Cambodian refugee, Kimli Sieng, utilizes P-Patch community garden to grow herbs that remind her of home

Kimli Sieng, Ho Mai Gardens

What is your ethnicity and how long have you been in the U.S.

I am from Cambodia, and I am a refugee. I was in five refugee camps including refugee camp Khao I Dang, one in Thailand, and another in the Philippines. I stayed in the camps for five years. I came here in 1987. When I first came to the U.S., I was in Salem, Oregon, but I had friends in Seattle, so I moved here in 1992.

How long have you/your family been gardening at your P-Patch?

I have only been gardening here this year, but I was at [Yesler Terrace P-Patch] for a long, long time, then I moved out to another garden, then I moved here (Ho Mai Gardens). I think I started in 1995. I don’t remember exactly; it was a long time ago!

What is your favorite vegetable/plant to grow that connects you to your family heritage?

I don’t have a favorite plant, I just plant what I eat! Like mint, chives, lettuce, Asian parsley, watercress, lemongrass. I cut the lemongrass then put them in water and grow them in my house. Also, Thai basil. I buy it from Chinatown, then I eat the leaves and keep the stem and plant them here. This here [pointing to plant] looks like taro, but it’s not taro; it doesn’t have roots like potato. You cut the stem and cook it. In Vietnam, they make salad; we make sour soup, or you can fry it. You grow only one time, then you just put compost on it and you keep getting more babies! Then I share the leaves and the seeds. Today I brought cilantro seed and mustard greens to plant. In Vietnam they use these greens to make a pancake called bahn xeo.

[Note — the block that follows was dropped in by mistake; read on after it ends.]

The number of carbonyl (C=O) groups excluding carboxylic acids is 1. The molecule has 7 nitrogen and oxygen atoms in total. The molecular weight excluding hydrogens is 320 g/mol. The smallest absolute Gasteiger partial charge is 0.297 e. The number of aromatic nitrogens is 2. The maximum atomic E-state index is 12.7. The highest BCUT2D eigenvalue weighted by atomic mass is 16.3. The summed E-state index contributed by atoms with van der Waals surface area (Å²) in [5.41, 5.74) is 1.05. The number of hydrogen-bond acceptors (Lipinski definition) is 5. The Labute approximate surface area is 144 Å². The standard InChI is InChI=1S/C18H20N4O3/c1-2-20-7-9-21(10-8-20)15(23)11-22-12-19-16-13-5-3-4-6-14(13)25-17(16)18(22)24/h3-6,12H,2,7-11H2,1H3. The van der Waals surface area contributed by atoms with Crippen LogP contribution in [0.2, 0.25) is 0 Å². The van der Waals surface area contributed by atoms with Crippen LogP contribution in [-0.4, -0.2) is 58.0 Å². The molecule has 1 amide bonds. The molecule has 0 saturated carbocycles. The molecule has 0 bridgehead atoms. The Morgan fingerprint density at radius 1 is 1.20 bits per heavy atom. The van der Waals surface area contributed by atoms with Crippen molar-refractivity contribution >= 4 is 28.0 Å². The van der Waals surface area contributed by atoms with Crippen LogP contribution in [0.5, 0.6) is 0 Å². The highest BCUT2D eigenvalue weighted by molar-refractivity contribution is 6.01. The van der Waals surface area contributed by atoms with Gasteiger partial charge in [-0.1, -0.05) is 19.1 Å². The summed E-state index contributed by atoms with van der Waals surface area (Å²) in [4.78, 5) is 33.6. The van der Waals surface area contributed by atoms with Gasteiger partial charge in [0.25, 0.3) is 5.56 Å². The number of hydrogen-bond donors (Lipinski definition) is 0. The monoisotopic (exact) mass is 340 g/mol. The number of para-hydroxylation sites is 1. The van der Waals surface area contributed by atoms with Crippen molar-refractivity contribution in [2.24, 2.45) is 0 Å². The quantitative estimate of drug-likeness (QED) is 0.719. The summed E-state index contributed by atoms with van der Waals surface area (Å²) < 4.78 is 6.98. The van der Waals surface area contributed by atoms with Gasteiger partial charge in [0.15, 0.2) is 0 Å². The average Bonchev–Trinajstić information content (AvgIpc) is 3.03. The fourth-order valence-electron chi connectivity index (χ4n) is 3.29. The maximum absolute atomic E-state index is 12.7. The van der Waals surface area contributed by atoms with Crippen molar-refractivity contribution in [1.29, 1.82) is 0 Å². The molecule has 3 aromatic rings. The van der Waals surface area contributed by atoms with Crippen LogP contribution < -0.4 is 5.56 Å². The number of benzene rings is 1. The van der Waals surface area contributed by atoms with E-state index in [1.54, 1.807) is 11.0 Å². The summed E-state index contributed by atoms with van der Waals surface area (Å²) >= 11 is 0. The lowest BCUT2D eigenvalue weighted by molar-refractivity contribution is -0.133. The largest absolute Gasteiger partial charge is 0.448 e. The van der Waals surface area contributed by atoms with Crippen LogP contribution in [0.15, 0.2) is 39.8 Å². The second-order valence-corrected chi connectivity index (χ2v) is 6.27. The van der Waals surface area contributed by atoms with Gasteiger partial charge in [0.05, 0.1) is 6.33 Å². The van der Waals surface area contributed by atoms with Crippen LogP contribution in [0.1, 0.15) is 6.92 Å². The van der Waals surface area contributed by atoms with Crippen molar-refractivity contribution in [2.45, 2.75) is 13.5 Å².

Kimli spreads cilantro seeds at her plot in Ho Mai Gardens

How does growing food help you maintain a connection to your heritage?

When I finished school, I moved to Phnom Penh so I was in the city. But my family on my father’s side grows food. They live in the countryside in Kompong Thom. They have rice fields and plant fruit all around the house.